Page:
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Let me start out by saying that this is a homework assignment for an operating systems class and I am not a programmer, especially not in C. I've been at this for a week now and I am simply stuck and I need help. I have to create TCP client and server applications where linux commands are typed into the client, executed on the server and the output is redirected back to the client. I understand the concept and I have it 90+% working. Commands like "ls", "ls -lpq", "cat somefile", "man somecommand" all work fine. Where I run into trouble is with commands that do not return any information like "mkdir newdir" (if the directory already exists it works fine because I get a response). This is all new to me but it seems to me that my problem is with the servers recv command blocking because there is no information to receive. I don't know how to get past this, I have been working this one issue for a week. I'm running out of time and I also have to implement file upload and download and I don't know where to begin there but I can't even start to work on that until I get past this issue.


    // this is where I think the problem is
    while ((rcvd_bytes = recv(sock_fd, recv_str, sizeof(recv_str), 0)) > 0 ) {
        // Zero out the inputCopy buffer
        memset(&inputCopy, 0, sizeof(inputCopy)+1);

        // Copy the recv_str into a new string so that
        // we can work with it.
        strcpy(inputCopy, recv_str);

        argcount = parsecommand(inputCopy, args);

        //Send the message back to client
        dup2(sock_fd, 1);

        if((status = forkAndExecute(args)) != 0) {
            //printf("Command %s returned %d.\n", args[0], status);

            // as a test is I uncomment the following line mkdir newdir
            // returns but the following commands are messed up - as I expect.

        memset(&recv_str, 0, sizeof(recv_str)+1);

    if(rcvd_bytes == 0) {
    puts("Client disconnected");
    else if(rcvd_bytes == -1) {
    perror("recv failed");
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2 Answers 2

up vote 1 down vote accepted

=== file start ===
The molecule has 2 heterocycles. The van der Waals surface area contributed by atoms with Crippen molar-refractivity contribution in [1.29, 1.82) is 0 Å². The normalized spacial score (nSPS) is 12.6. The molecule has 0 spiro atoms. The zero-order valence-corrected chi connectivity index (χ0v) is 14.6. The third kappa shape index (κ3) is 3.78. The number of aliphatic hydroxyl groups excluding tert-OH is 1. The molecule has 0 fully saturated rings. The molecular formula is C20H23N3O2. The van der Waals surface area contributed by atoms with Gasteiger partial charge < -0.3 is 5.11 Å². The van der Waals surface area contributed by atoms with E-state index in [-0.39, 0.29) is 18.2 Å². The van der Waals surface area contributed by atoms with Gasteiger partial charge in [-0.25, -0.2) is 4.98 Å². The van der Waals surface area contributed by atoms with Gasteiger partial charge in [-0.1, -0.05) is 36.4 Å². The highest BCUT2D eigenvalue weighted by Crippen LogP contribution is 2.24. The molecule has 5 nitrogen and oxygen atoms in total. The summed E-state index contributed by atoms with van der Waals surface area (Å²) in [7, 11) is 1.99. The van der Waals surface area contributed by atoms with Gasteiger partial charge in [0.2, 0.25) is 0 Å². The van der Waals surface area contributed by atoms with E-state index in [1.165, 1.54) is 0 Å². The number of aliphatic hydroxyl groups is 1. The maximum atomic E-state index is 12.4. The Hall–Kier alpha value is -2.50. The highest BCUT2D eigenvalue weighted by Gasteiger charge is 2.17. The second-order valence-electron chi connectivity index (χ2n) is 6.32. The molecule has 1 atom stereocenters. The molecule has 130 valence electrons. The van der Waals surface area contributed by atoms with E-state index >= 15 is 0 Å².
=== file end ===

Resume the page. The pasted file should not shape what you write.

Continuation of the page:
Given your problem description, my suspicion is the client code rather than the server code -- or, actually, the protocol you've implicitly created between the two.

It looks like you're just sending the output of the command directly back to the client by using dup2 to point standard output at the socket. Presumably, the client then reads from the socket to get the output from the command? What does the client do when it sends a command to the server and then gets no reply? A command like mkdir will send nothing back. Is it waiting forever for the server to send command output?

In general, for a synchronous client/server protocol (one where the client sends a command and the server sends a response before the client sends another command), you have to agree on a protocol between the client and the server to clearly indicate when the server is done sending data back and the client should send its next command. You may need to add some way for the server to tell the client that the command completed but sent no output.

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I have a sneaking suspicion that the way it's designed, it reads a line and sends it, then it expects something back (which it reads all at once), dumps it on your screen, and waits for another line. I don't think bidirectional access works. –  Wug Mar 22 '13 at 3:42
Yeah, that's my thought too. So when the command doesn't send anything back, the client blocks forever waiting for the output. –  rra Mar 22 '13 at 3:44